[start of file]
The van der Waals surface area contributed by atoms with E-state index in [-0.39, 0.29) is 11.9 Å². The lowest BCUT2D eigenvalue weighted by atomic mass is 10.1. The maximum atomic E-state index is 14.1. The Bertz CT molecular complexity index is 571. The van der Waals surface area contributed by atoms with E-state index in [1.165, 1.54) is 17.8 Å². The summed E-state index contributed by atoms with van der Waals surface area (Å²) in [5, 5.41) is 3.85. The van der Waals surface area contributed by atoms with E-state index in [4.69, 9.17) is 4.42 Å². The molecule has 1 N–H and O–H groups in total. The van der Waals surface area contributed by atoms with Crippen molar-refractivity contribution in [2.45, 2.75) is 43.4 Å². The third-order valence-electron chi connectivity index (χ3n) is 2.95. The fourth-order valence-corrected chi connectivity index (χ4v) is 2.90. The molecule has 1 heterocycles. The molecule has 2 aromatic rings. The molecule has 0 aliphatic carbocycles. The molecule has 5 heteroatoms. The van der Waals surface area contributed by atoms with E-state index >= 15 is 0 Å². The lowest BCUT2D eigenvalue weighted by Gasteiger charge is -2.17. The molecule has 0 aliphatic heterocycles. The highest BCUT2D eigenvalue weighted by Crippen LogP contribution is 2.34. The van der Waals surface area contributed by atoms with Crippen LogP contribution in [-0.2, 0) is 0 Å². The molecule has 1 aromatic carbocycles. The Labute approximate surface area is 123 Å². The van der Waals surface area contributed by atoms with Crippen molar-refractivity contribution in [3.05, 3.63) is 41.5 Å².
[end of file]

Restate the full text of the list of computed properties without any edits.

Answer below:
The van der Waals surface area contributed by atoms with E-state index in [-0.39, 0.29) is 11.9 Å². The lowest BCUT2D eigenvalue weighted by atomic mass is 10.1. The maximum atomic E-state index is 14.1. The Bertz CT molecular complexity index is 571. The van der Waals surface area contributed by atoms with E-state index in [1.165, 1.54) is 17.8 Å². The summed E-state index contributed by atoms with van der Waals surface area (Å²) in [5, 5.41) is 3.85. The van der Waals surface area contributed by atoms with E-state index in [4.69, 9.17) is 4.42 Å². The molecule has 1 N–H and O–H groups in total. The van der Waals surface area contributed by atoms with Crippen molar-refractivity contribution in [2.45, 2.75) is 43.4 Å². The third-order valence-electron chi connectivity index (χ3n) is 2.95. The fourth-order valence-corrected chi connectivity index (χ4v) is 2.90. The molecule has 1 heterocycles. The molecule has 2 aromatic rings. The molecule has 0 aliphatic carbocycles. The molecule has 5 heteroatoms. The van der Waals surface area contributed by atoms with E-state index >= 15 is 0 Å². The lowest BCUT2D eigenvalue weighted by Gasteiger charge is -2.17. The molecule has 0 aliphatic heterocycles. The highest BCUT2D eigenvalue weighted by Crippen LogP contribution is 2.34. The van der Waals surface area contributed by atoms with Crippen LogP contribution in [-0.2, 0) is 0 Å². The molecule has 1 aromatic carbocycles. The Labute approximate surface area is 123 Å². The van der Waals surface area contributed by atoms with Crippen molar-refractivity contribution in [3.05, 3.63) is 41.5 Å².